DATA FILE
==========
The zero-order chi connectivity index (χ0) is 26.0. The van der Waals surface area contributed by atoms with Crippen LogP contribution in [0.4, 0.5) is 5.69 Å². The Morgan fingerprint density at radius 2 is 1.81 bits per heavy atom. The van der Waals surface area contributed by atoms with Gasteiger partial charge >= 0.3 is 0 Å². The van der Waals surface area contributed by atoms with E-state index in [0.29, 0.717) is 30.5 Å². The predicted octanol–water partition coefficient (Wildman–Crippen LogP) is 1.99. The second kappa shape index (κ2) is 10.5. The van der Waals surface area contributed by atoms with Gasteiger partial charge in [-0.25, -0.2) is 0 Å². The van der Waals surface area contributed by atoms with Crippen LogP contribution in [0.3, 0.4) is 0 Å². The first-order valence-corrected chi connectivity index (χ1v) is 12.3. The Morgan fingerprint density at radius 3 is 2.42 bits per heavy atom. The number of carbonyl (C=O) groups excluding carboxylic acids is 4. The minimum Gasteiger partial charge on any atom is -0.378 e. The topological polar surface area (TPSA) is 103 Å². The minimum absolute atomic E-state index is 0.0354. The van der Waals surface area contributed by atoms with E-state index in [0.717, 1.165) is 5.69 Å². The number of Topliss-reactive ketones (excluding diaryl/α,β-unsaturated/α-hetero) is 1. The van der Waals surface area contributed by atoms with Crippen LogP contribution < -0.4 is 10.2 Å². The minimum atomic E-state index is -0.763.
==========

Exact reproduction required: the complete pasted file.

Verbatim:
The zero-order chi connectivity index (χ0) is 26.0. The van der Waals surface area contributed by atoms with Crippen LogP contribution in [0.4, 0.5) is 5.69 Å². The Morgan fingerprint density at radius 2 is 1.81 bits per heavy atom. The van der Waals surface area contributed by atoms with Gasteiger partial charge >= 0.3 is 0 Å². The van der Waals surface area contributed by atoms with E-state index in [0.29, 0.717) is 30.5 Å². The predicted octanol–water partition coefficient (Wildman–Crippen LogP) is 1.99. The second kappa shape index (κ2) is 10.5. The van der Waals surface area contributed by atoms with Gasteiger partial charge in [-0.25, -0.2) is 0 Å². The van der Waals surface area contributed by atoms with Crippen LogP contribution in [0.3, 0.4) is 0 Å². The first-order valence-corrected chi connectivity index (χ1v) is 12.3. The Morgan fingerprint density at radius 3 is 2.42 bits per heavy atom. The number of carbonyl (C=O) groups excluding carboxylic acids is 4. The minimum Gasteiger partial charge on any atom is -0.378 e. The topological polar surface area (TPSA) is 103 Å². The minimum absolute atomic E-state index is 0.0354. The van der Waals surface area contributed by atoms with E-state index in [0.717, 1.165) is 5.69 Å². The number of Topliss-reactive ketones (excluding diaryl/α,β-unsaturated/α-hetero) is 1. The van der Waals surface area contributed by atoms with Crippen LogP contribution < -0.4 is 10.2 Å². The minimum atomic E-state index is -0.763.